The History Of Perth's Kings Park In 1 Minute

Kings Park view over Swan River | © Alan & Flora Botting/Flickr
Kings Park view over Swan River | © Alan & Flora Botting/Flickr
Photo of Ellie Griffiths
28 August 2016

Visited by over six million people every year, Perth’s Kings Park is 400.6 hectares of natural bushland and gardens that overlook the city skyline and the Swan River. Home to one of the most extraordinary diverse displays of native wildflowers not found anywhere else in the world, this park is a popular place for walks, picnics and cultural and ceremonial events.

Upon the 1697 Dutch expedition to Western Australia, they climbed to the highest point, being Mount Eliza (the hill that forms part of Kings Park), where they found a large eucalypt up to five metres in diameter. Long after, Jacques Felix Emmanuel, Baron Hamelin ordered a French party to explore the area once again in 1801. Come 1827, Captain James Stirling and Charles Fraser climbed Mount Eliza, and by 1829, they had set aside the area for ‘public purposes’. However, it wasn’t until 1872 that 172 hectares of the reserve were to become a public park.

Boab Tree | © Miran Rijavec / Flickr // Kookaburra at Kings Park | © Robert Young / Flickr // ANZAC morning at the Kings Park State War Memorial | © Steve Marr / Flickr

Following the establishment of the State Government in 1890, the newly appointed Premier John Forrest began development the same year, introducing park fences at either end of the then-newly constructed Perth Park Road (now known as Poole Avenue, Forrest Drive and Fraser Avenue in different sections). In 1895, the land was named ‘The Perth Park’. By the turn of the millennium, King Edward VII came to the British throne, and to mark this momentous occasion, the park was renamed in 1901 to Kings Park.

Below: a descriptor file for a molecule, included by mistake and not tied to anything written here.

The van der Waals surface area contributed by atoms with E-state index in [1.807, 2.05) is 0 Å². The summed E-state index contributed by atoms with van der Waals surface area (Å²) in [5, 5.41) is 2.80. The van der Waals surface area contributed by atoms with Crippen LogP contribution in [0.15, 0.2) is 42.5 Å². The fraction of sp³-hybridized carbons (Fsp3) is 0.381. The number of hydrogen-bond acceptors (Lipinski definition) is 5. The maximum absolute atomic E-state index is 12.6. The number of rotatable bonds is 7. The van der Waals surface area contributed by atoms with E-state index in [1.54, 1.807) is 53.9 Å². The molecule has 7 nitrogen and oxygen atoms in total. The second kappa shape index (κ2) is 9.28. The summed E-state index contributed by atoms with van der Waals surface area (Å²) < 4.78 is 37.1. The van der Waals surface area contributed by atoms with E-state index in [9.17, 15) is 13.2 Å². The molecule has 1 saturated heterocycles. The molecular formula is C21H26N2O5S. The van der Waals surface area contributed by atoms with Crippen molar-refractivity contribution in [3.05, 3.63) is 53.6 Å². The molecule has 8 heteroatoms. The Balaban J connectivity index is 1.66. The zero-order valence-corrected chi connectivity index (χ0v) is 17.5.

The following years saw the addition of a Memorial Statue of Queen Victoria and the Cenotaph of the State War Memorial. In 1965, the State Government opened a 17-hectare Botanic Garden, with the subsequent addition of a DNA Observation Tower and Vistas and playgrounds. Adding to the memorial site, the Flame of Remembrance was officially opened in 2000 by the HM Queen Elizabeth II, and the Aboriginal and Torres Strait Island War Service Memorial was presented in 2001. Since then, the park has continued to thrive with several memorial sites, playgrounds, cafés, art shops, a restaurant and so much more to discover.

Kings Park has long been a sacred place to Aborigines, and to honour their culture associated with it, the Botanic Gardens and Park Authority are committed to preserving it. In 2008, the estimated 750-year-old Giga Jumulu Boab tree was relocated to Kings Park from the Kimberley as a special gift to Western Australians from the local Indigenous people, the Gija – the traditional land owners.

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